Reading Scripture

Praying for ourselves and friends

Praying for the world

Singing favourite worship songs

Thinking back over the past day

Reading a chapter of a Christian book

Drawing a picture as an act of worship

Relaxing and doing deep breathing exercises

Catching up on homework

Learning Hebrew grammar

Confessing anything wrong in our lives

Saying thank you for God’s goodness

Learning a new verse

Appreciating God

Studying theology

Planning what to do for the rest of the day


List what you think is absolutely essential. Say: if you had only seven minutes, how much time would you allocate to each essential?


Now ask each small group to compare their experiences of devotional times so far, and work out which are the three main reasons they sometimes aren’t very satisfying. Is it because it’s hard to concentrate? Lack of privacy? Too much rush? Not enough to pray about?

Write all the suggested problems on an OHP or flipchart. Discuss what you might do to overcome these things. Summarize by writing up six survival rules for great devotionals, and explaining them briefly:

Keep it short (it isn’t necessarily ‘spiritual’ to keep it going for a longer time!)

Keep it biblical (however you do it, weave God’s Word into it somewhere)

Keep it happy (George Muller once said, ‘The sole purpose of the morning watch is to make your soul happy in the Lord’ - whatever your approach, it must be something that inspires you and gets you thrilled about serving God)

Keep it varied (don’t get into a rut - keep changing style)

Keep it natural (do things that suit your personality and outlook - don’t be unnaturally solemn or earnest. Do it at a time which suits your lifestyle - not necessarily first thing in the morning, or last thing at night!)

Keep it challenging (don’t make it so easy for yourself that no personal discipline is called for!)


Give each small group a box containing twelve items. Explain: some of these things might help you plan a different, more unusual devotional. Use your imagination - how could they help you? (The items are: a CD player, a mobile phone, a diary or journal, pocket-sized cards with people’s names written on them, a world atlas, a WWJD bracelet, some post-it notes, photographs of friends, a polystyrene cup, a pack of highlighters, a street map of the area, and a song book.) After five minutes share ideas and add to the flip chart any that sound particularly creative.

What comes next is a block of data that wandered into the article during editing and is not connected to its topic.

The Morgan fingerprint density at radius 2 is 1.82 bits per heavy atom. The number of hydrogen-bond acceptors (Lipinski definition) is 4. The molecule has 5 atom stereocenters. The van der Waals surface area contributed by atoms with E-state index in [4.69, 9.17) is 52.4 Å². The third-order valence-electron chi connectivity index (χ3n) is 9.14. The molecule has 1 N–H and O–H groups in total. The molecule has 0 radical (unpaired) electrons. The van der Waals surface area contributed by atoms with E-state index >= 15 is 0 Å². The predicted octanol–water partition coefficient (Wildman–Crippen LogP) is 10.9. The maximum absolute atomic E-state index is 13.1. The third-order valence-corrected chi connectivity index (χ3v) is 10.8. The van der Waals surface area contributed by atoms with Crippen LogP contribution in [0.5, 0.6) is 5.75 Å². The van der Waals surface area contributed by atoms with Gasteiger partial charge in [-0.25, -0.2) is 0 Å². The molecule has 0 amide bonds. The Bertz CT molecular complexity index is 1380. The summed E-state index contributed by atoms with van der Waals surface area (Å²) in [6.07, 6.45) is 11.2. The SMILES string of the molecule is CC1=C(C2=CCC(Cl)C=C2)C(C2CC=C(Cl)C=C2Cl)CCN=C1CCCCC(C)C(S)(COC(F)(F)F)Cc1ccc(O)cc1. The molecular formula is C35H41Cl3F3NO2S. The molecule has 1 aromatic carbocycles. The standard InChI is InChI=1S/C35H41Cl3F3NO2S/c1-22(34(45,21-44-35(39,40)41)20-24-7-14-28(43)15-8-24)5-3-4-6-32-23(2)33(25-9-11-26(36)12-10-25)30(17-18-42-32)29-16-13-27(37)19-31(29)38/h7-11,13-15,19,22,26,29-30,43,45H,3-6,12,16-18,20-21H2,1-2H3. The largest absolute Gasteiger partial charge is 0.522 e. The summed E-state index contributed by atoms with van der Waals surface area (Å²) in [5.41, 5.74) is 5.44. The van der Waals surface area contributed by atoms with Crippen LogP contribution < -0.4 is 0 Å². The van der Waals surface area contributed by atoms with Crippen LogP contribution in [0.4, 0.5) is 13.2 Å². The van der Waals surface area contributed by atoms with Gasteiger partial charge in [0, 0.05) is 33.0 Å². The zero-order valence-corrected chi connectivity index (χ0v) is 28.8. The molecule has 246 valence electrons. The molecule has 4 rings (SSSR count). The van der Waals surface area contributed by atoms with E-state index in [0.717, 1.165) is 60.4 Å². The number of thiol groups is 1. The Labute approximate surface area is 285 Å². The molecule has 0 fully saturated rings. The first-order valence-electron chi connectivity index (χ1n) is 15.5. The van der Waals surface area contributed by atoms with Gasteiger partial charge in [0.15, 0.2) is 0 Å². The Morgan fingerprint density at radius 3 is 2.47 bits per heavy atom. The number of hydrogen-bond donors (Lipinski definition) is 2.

Challenge them to think of other things that might be useful (a laptop? A ball of string? a PDA?).


Now ask each group to work together on constructing a day-by-day plan for personal devotionals for the next two weeks. Each plan must...

...take only ten minutes a day

...focus on Psalm 23 (or any other accessible passage of your choice)

...include all of the elements you agreed were vital

...incorporate at least three different approaches

...have a more interesting name than ‘Daily Devotional’

After ten minutes, compare results. Keep a record of the best suggestions and blend them together where possible.

WRAP UP (5 mins)

Challenge the group to ‘road test’ the devotional ‘curriculum’ they’ve just invented - then after two weeks, compare notes and see if it’s helped them deepen their relationship with God. Decide when you will start and how you will circulate details and instructions to everyone.

Then pray together, asking God to meet with you powerfully as you experiment together in ways of encountering and worshipping him.


John Allan is a regular contributor to Youthwork International.